The decision by Federal Reserve System to raise interest rates came as no surprise. Last week, the Federal Open Market Committee (FMOC) met and decided to increase its key Fed funds rate by 0.25 percent to a range from 0.50 to 0.75 percent.
This is only the second increase in eight years. The Fed funds rate is the interest rate that banks or similar institutions charge other banks for unsecured short-term loans (typically overnight) to help meet Federal Reserve requirements.
The move indicates that the Fed is confident in the health of the U.S. economy and believes the labor market and inflation are on the right track. Of course, because the market absolutely expected this rate hike the impact on your portfolio will likely be minimal. The market reacts to surprises and this was by no means a surprise. Rather, it was a step toward normalcy. After all, until all the quantitative easing in 2008, the Fed funds rate had never been below 1 percent!
Accordingly, we should also pay close attention to the Fed’s stated plans to raise rates three times next year to arrive at a “normal” 3 percent by the end of 2019. Interestingly, the FMOC’s “dot plot” only showed three hikes after the Fed’s September meeting. This trajectory for increases would be a little faster than some expected but, importantly, it is not set in stone. Remember that we expected multiple rate hikes this year and we did not see an increase until December.
But what does this move mean for your portfolio? First of all, the price of a bond typically decreases when interest rates increase. However, if you hold individual bonds to maturity, you typically will get all of your principal back. Furthermore, short-term bonds will fluctuate less in value than long-term bonds which means investors should only hold short- and intermediate-term bonds.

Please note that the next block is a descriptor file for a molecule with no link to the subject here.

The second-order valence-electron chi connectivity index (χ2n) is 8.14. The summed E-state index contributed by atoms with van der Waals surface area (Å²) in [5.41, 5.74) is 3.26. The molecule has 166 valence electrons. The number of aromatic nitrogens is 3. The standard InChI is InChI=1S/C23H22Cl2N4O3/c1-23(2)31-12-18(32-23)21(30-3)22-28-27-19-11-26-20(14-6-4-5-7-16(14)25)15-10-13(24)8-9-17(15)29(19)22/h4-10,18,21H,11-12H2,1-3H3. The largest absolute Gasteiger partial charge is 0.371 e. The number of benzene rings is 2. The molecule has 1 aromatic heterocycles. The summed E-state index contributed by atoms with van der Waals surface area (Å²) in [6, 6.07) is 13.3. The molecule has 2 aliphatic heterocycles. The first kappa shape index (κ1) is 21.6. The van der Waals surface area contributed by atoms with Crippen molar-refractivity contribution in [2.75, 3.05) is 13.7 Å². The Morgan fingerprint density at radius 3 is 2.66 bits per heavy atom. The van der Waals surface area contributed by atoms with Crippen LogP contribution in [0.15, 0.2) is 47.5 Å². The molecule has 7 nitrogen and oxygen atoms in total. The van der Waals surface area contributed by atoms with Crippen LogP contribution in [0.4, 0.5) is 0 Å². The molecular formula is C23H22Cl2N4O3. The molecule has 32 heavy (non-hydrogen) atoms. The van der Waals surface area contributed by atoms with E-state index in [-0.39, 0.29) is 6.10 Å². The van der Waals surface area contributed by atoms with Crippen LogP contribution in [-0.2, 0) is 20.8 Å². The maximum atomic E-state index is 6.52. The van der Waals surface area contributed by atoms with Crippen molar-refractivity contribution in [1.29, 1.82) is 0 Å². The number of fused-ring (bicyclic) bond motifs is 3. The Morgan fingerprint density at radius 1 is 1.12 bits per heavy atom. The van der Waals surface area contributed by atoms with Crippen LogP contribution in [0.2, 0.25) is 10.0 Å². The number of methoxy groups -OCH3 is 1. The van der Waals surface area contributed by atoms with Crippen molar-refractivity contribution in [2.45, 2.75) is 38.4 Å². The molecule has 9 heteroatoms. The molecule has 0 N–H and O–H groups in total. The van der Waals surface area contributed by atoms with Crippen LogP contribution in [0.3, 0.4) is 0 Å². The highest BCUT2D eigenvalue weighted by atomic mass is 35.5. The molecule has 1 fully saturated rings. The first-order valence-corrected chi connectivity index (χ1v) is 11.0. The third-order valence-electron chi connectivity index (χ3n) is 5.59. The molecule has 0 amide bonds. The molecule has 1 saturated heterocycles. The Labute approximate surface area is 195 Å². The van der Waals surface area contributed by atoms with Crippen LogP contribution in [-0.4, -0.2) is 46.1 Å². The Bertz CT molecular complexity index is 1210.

The impact of rising rates is less definitive for stocks. Some sectors actually perform better with rising interest rates. A higher Fed funds rate means you earn more interest in your saving accounts or money market accounts. For borrowers, higher rates can lead to higher borrowing costs. For example, if you have an adjustable rate mortgage tied to the prime rate, your monthly payments could increase with the increase.
The bottom line is that uncertainty in the market underscores the need for a diversified investment plan. In that way, you will be positioned to take advantage of emerging opportunities and to mitigate risk regardless of the direction interest rates take. And in addition to watching the Fed, there may be policy changes with the new Trump administration and even potential tax reform that could trigger moves in the market that make portfolio diversification all the more important.